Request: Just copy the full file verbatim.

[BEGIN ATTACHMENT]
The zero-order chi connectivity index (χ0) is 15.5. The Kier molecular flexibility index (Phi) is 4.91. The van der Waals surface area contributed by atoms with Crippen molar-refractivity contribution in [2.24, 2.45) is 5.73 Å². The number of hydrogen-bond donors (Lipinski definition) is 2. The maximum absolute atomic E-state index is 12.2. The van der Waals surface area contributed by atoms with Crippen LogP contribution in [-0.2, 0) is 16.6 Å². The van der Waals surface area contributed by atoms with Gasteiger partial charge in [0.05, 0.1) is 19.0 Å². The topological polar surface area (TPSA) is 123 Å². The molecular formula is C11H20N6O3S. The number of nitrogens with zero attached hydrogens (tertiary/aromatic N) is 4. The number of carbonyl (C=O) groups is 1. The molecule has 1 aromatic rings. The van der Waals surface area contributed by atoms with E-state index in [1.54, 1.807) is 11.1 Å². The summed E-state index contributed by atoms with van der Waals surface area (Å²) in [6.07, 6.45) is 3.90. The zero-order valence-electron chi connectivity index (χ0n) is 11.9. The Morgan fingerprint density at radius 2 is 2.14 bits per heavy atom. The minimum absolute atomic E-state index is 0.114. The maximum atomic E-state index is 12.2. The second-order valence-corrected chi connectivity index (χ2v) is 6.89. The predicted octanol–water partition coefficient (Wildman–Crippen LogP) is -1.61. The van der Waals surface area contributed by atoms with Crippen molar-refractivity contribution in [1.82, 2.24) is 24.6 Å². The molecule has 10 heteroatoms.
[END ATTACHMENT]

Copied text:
The zero-order chi connectivity index (χ0) is 15.5. The Kier molecular flexibility index (Phi) is 4.91. The van der Waals surface area contributed by atoms with Crippen molar-refractivity contribution in [2.24, 2.45) is 5.73 Å². The number of hydrogen-bond donors (Lipinski definition) is 2. The maximum absolute atomic E-state index is 12.2. The van der Waals surface area contributed by atoms with Crippen LogP contribution in [-0.2, 0) is 16.6 Å². The van der Waals surface area contributed by atoms with Gasteiger partial charge in [0.05, 0.1) is 19.0 Å². The topological polar surface area (TPSA) is 123 Å². The molecular formula is C11H20N6O3S. The number of nitrogens with zero attached hydrogens (tertiary/aromatic N) is 4. The number of carbonyl (C=O) groups is 1. The molecule has 1 aromatic rings. The van der Waals surface area contributed by atoms with E-state index in [1.54, 1.807) is 11.1 Å². The summed E-state index contributed by atoms with van der Waals surface area (Å²) in [6.07, 6.45) is 3.90. The zero-order valence-electron chi connectivity index (χ0n) is 11.9. The Morgan fingerprint density at radius 2 is 2.14 bits per heavy atom. The minimum absolute atomic E-state index is 0.114. The maximum atomic E-state index is 12.2. The second-order valence-corrected chi connectivity index (χ2v) is 6.89. The predicted octanol–water partition coefficient (Wildman–Crippen LogP) is -1.61. The van der Waals surface area contributed by atoms with Crippen molar-refractivity contribution in [1.82, 2.24) is 24.6 Å². The molecule has 10 heteroatoms.